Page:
Dr Chikwe Ihekweazu, Director-General, Nigeria Centre for Disease Control (NCDC), says withdrawal of funding to the World Health Organisation (WHO) will be a huge price for humanity to pay.
Ihekweazu made the assertion on Thursday while answering questions on the WHO COVID-19 Africa Media briefing held in Geneva, Switzerland.
He spoke against the backdrop of America President, Donald Trump’s stand to withdraw his country’s financial support to the world health body.
The News Agency of Nigeria (NAN) reports that the WHO COVID-19 Africa Media was aimed at taking a look at how Africa is handling the COVID-19 pandemic with focus on the situation in Nigeria.
The media briefing was organised with the support of the World Economic Forum as part of the COVID-19 Action Platform and how to minimise its impact in Africa.
Ihekweazu said that the operations of WHO was so critical to the survival of the continent and beyond, hence, there must be adequate support to the organisation.
“If funding to WHO is affected in a way, it means that there will be a huge price for humanity to pay and all of us in this side of the world.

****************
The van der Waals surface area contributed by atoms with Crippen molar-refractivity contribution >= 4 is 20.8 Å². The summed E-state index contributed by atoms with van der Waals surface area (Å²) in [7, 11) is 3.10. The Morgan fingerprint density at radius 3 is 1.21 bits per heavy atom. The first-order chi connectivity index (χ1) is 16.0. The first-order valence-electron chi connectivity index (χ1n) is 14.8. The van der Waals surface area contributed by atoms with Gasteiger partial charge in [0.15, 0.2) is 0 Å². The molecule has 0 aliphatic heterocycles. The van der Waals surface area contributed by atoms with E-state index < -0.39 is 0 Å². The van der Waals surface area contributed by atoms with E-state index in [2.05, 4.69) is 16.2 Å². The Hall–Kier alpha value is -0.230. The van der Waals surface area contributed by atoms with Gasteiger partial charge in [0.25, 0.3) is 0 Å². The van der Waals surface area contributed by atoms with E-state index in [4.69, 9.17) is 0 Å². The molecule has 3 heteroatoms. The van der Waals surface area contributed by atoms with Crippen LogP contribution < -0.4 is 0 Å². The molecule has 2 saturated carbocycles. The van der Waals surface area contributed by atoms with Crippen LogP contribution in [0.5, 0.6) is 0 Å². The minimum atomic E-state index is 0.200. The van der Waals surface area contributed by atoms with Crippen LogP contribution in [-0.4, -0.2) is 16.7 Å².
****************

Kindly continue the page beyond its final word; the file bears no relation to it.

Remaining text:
“I really hope that everyone around the world will come together to support the organisation, not just by speaking, but by funding the organisation.
“The funding of WHO is so important to all, and it is hard to explain to someone outside the continent how it is.
“We really rely on them for guidance because of the work they do, and we don’t have the luxury to build up the infrastructure and knowledge on our own and expertise they offer.
“WHO is critical to our collective survival in Africa and the world. A price will be paid, and I hope we don’t get to that stage,” he said.
The NCDC director-general said that Nigeria has a lot to learn after the COVID-19 experience, which he said would help the country to scale-up its healthcare infrastructure and services.
“We dont have the luxury at not paying attention to the work we are doing now. Everything we are doing now should help us solve the short time problem and long term.
“Secondly, it should help us build a better tomorrow, so we are really focussed on making choices on investment, some of them may be soft, but we are building enduring capacities for tomorrow.
“It is a responsibility to build up during this crisis an enduring infrastructure that will last,” he said.